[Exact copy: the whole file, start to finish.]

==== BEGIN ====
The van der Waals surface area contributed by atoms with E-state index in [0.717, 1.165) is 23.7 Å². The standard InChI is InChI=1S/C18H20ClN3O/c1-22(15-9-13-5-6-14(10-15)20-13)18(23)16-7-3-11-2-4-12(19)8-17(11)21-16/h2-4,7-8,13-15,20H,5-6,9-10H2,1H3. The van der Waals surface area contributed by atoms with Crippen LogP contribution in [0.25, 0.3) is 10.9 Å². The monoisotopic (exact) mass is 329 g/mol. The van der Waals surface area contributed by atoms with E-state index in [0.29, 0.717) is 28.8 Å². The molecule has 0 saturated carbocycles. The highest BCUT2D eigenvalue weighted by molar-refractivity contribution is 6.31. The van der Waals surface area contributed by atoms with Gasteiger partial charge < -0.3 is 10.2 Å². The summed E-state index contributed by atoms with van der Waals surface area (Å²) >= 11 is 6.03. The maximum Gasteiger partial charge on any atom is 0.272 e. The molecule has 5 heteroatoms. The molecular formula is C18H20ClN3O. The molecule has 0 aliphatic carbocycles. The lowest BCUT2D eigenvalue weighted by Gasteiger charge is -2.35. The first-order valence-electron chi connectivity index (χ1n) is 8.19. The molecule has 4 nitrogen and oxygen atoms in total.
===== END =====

The van der Waals surface area contributed by atoms with E-state index in [0.717, 1.165) is 23.7 Å². The standard InChI is InChI=1S/C18H20ClN3O/c1-22(15-9-13-5-6-14(10-15)20-13)18(23)16-7-3-11-2-4-12(19)8-17(11)21-16/h2-4,7-8,13-15,20H,5-6,9-10H2,1H3. The van der Waals surface area contributed by atoms with Crippen LogP contribution in [0.25, 0.3) is 10.9 Å². The monoisotopic (exact) mass is 329 g/mol. The van der Waals surface area contributed by atoms with E-state index in [0.29, 0.717) is 28.8 Å². The molecule has 0 saturated carbocycles. The highest BCUT2D eigenvalue weighted by molar-refractivity contribution is 6.31. The van der Waals surface area contributed by atoms with Gasteiger partial charge < -0.3 is 10.2 Å². The summed E-state index contributed by atoms with van der Waals surface area (Å²) >= 11 is 6.03. The maximum Gasteiger partial charge on any atom is 0.272 e. The molecule has 5 heteroatoms. The molecular formula is C18H20ClN3O. The molecule has 0 aliphatic carbocycles. The lowest BCUT2D eigenvalue weighted by Gasteiger charge is -2.35. The first-order valence-electron chi connectivity index (χ1n) is 8.19. The molecule has 4 nitrogen and oxygen atoms in total.